The movie does a good job hewing to actual events. I read LBJ's memoirs many years ago and many of the events were depicted similarly in the movie. It isn't always kind of LBJ, showing him as two-faced and conniving, but ultimately driven to do the "right thing" especially when he became President himself (there is little discussion of the Vietnam War). Unlike some others, I wasn't bothered by the flashbacks to JFK's assassination, but if I had a criticism of the film is Harrelson just doesn't look like LBJ, especially without glasses, even with all the modifications to his appearance.
The series depicts the lives of ordinary French citizens under German occupation during WWII and the immediate aftermath. Besides doing a good job of replicating the styles and technology of the times, it hues to historical events reasonably well. Interestingly, the village depicted doesn't actually exist, perhaps the writers didn't want to cast a pall on a real city. Most importantly, the characters wrestle with the complications many of the occupied must have dealt with. How much should one cooperate with occupying authorities and how much should they resist? Much of it isn't black and white.
I'll watch pretty much any decent drama with a well anchored historical setting. The Deuce does this for the most part although I don't disagree with those who think real world NYC was much grittier in those days. Not clear where the series is ultimately heading but its worth finding out. If I had to say anything negative, the women playing the prostitutes are often too old, obese or ugly for the roles. I know prostitution is a rough life that can age and decay among those who engage in it, but from what I've seen at red light districts, I have a hard time seeing Maggie Gyllenhaal, Pernell Walker and Jamie Neumann as plausible. Kayla Foster, on the other hand, does look pretty typical for the business.
This excellent series begins in East Germany, circa 1980. The Kupfer family is made up of Stasi (State Security) employees. The father, Hans, is a senior Stasi bureaucrat. One son, Falk is a detective aspiring to rise up the ranks and the other son, Martin, is street cop. Julia Hausmann, daughter of dissident singer Dunja, works in a cosmetics shop. The two families are intertwined, sometimes in ways that seem to be a bit too coincidental, but there are very few dull moments.
The plot is captivating in itself, but I don't want to divulge spoilers. What was equally appealing for me was the backdrop, the German Democratic Republic and lives of its citizens. The people depicted don't live deprived lives, they would easily qualify as middle class in the West, but they are surrounded by a colorless Communist society. Drab high rise apartment buildings and small box like cars dot the scenery. Some, like Stasi employees, live better than others but it is largely a "classless" society the socialists claim to venerate. The characters are all devoted to socialism although they differ on the need for conformity and repression. The ways in which repression is applied are particularly interesting. Another movie that explorers similar sentiments is "The Lives of Others."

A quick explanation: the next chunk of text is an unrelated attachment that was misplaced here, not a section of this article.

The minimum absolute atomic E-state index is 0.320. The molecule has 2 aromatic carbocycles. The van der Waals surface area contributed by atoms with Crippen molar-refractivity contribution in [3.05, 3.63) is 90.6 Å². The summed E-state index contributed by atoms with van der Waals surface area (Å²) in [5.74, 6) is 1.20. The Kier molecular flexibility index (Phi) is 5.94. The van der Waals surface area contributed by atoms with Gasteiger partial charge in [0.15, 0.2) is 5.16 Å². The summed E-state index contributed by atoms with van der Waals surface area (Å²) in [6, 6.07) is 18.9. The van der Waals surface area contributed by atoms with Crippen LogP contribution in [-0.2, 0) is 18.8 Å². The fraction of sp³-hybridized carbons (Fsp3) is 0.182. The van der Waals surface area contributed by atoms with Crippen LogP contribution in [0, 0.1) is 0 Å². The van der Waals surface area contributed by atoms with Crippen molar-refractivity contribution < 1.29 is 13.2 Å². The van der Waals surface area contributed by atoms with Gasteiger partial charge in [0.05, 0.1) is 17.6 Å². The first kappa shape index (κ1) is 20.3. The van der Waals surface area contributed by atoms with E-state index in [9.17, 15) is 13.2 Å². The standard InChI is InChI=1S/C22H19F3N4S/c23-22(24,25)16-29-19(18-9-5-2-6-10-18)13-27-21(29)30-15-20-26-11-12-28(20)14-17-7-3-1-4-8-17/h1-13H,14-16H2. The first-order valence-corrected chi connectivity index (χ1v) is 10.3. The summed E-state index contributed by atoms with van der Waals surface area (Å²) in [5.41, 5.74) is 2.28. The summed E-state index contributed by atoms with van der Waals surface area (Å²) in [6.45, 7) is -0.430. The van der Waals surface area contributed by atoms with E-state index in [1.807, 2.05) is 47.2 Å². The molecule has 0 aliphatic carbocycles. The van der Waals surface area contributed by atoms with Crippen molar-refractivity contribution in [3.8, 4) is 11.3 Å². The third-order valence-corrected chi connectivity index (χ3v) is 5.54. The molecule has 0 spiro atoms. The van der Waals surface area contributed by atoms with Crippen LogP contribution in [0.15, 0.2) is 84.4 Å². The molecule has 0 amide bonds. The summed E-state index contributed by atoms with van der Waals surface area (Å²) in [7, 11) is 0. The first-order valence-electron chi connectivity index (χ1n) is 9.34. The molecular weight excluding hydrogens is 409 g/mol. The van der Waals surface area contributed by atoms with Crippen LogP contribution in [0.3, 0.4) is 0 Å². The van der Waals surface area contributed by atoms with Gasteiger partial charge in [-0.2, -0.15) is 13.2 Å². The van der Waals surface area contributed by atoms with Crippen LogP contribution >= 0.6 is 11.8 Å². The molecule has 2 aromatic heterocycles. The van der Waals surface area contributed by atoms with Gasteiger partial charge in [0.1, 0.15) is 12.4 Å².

The film does attempt to depict actual events; however, I have to wonder how much is enhanced for dramatic effect. First of all, the anti-NAFTA angle is at best disingenuous. Maquiladoras did not start with NAFTA, they had been in existence previously contrary to what the movie suggests. Secondly, the implication that there is some utopian protectionist alternative isn't born about by any evidence. Many people have come to the border area to work in the factories but their wages are generally higher than the areas they came from and lest anyone think Mexico was crime free prior to NAFTA should watch "Los Olvidados" a film about violent youths in Mexico City in 1950. Also, the notion newspapers were somehow unconcerned with the "bottom line" in the past is also a reach.
I will say the film tries to depict the gritty life that exists on the US Mexican border and certainly the murders are gruesome and the police have been ineffective at best in solving the crimes. However, the notion of some evil capitalist conspiracy seems to originate from the story writer's emotions.